New hardware, old Linuxes

I swapped out my 5 years old machine to a bit more contemporary one.
Everything except video card (gtx 560) and one irrelevant hdd got swapped out.
Relevant changes were - ahci/ehci mode for hdd-s, new sound chip, new network chip.

Practical philosophy for hardwaring:
Decide what you really need - for example, in my case:
- inverted-layout box, as I keep it against wall and wanted to turn back panel to front (which would have caused blocked cooling for classic box). AND - it's very, very inconvinient to have big video card and hdd-s kissing each other.
- bigger hdd bay, for not cramming several hdd-s on top of each other.
- modular psu, as miditowers are bloody tight really.
- and if you do not need raid or full-ATX or simply-mucho-expencive MB, then really, you don't.
Why back panel in front, you ask? Because it irritates me to have usb-s divided between ends of box. So I cannibalized the front and planted usb-s, switches and leds to back panel, closed holes in front panel and - done.
- There are two things one have to read - as RTFM - MB manual and Bios. Don't skip!

Software, fixing it:
I packed (and backed) up all my current 5 linuxes with fsarchiver. Then I connected the new system-hdd to the old machine and unpacked distros to their new partitions.
When the new box was ready - bios checked etc, it got it's hdd-s installed. First boot was from usb stick (which happened to be PartedMagic).
Usb because, with such a total overhaul there are some things to be done before you can have any hope to see your dear display manager again.

# Did the distros end up on different partitions (of originals)? Open up all etc/fstab-s and correct them. There is no such problem if fstab uses UUIDs (sudo blkid to get whole list) as fsarchiver restores systems with original UUID.

# Chroot.
For that procedure it's better to google and find your own recipe - I am not sure that mine is the very right one.
What you have to do is, basically: mount and bind targets' /sys, /proc and /dev (for debian, better to mount also sysfs) to /mnt, then
sudo chroot /mnt. And fun begins.
Patients: Slackware, Salix, Vsido and my own netinstalled Wheezy and Sid. All need new initrd files (changed drivers!)
- Slackware and Salix have most nice mkinitrd script, currently ran like that:
/usr/share/mkinitrd/ -k 3.10.17
which works no problems. Run lilo afterwards. In my case, lilo is in root part (not MBR), and has to be run with partition-number: lilo -b /dev/sda2 -c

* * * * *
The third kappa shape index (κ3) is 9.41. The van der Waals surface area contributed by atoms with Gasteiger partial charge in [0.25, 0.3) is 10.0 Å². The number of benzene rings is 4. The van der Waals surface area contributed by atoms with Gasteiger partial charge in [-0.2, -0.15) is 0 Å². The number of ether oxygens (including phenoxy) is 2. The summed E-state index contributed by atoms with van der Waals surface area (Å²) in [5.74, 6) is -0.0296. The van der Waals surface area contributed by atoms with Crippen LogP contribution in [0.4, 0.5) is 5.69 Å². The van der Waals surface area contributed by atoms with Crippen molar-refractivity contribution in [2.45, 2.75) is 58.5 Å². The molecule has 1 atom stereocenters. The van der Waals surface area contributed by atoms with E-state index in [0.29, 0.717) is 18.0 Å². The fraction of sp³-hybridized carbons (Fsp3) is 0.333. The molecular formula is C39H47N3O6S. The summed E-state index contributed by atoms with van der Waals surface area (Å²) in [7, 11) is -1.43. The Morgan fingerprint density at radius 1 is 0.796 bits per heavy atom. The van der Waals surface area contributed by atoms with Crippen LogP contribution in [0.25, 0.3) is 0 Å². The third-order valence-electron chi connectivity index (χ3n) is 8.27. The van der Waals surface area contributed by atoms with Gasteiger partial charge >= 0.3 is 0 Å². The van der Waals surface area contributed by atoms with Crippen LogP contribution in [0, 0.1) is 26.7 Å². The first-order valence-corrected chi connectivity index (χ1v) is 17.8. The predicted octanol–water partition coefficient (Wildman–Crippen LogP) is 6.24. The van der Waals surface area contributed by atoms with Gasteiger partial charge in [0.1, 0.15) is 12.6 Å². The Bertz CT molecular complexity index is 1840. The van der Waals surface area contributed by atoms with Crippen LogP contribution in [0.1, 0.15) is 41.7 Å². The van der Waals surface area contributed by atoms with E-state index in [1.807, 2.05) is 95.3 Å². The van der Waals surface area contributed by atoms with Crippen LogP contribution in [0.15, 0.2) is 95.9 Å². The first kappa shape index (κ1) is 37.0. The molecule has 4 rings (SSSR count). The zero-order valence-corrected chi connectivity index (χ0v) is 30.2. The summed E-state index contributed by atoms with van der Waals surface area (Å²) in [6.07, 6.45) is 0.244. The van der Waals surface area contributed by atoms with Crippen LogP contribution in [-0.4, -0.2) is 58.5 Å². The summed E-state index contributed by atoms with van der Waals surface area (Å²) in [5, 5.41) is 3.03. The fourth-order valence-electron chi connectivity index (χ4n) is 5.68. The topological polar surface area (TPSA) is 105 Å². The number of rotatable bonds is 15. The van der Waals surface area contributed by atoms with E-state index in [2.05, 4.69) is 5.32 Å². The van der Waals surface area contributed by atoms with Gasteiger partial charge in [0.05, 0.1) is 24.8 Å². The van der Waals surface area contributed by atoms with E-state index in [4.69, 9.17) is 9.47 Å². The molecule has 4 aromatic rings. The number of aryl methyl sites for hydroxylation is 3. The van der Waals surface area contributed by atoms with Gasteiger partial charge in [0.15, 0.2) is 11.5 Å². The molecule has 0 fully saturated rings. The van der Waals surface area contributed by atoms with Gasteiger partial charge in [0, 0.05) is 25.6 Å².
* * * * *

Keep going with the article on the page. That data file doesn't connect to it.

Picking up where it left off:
- Debians: dpkg-reconfigure linux-image-3.x.x... (number is uname -r). Which is dandy, except that uname -r in chroot shows number for host kernel. So I checked up how old initrds look and - seems that everything between kernels' number-start and .gz IS the right thing. Example:
dpkg-reconfigure linux-image-3.11-10.dmz.1-liquorix-amd64
The good thing with previous command is - it also renews your grub.
Done with chroot. 'exit' and 'umount' everything you mounted.

- And that was all that Slackware needed for reaching the desktop.
- Not so with Debians - error: no screens, and no xorg. To cut it short, the solution was  simple: delete /etc/X11/xorg.conf and recreate it. Mind! I am talking of Nvidia binary driver. It installs itself and also makes new xorg.conf. I do not know what happens with other video drivers.

# Network: new chip, new interface = no network.
The important file is
Only Wheezy - somehow - managed to create new entry there (with new mac number!), and named it as eth1. And/but - eth1 does not start automatically - still no network.
So, I copied this new entry to every other distro, changed NAME="eth0", and that was that. I still do not know where to find mac numbers :)
It is also said that deleting that file and rebooting creates automagically the new (correct) one.

# alsa gave a looooong list of warnings when starting (but worked). In Slackware, delete
and create new, 'alsactl store', done.
In Debians.... I think it just went away after first boot.

# Sid and sensors. Or, really - no sensors... Run:
sudo sensors-detect, answer questions, let it write modules and run:
sudo /etc/init.d/kmod start

# Annoyances:
- monitor dimensions changed and some (desktopy) things were not in right places anymore.
- sensors data presentation errors in conky (new cpu, new 'cut's  etc)
- console resos out of whack. None that is possible according to vbeinfo is fitting for 1920x1080. and KMS doesn't work as I use proprietary driver... bugger. Still no solution here.
- some 5-6 irritable hours thrown into googling.
And I am sure there will be more things creeping out.

But all in all - it was quite alright compared to coming reinstall of borked Windows. Always hated that...
'Old Linux in new box' can be summed like that: fstab, initrd, 70-persistent-net.rules. Done.

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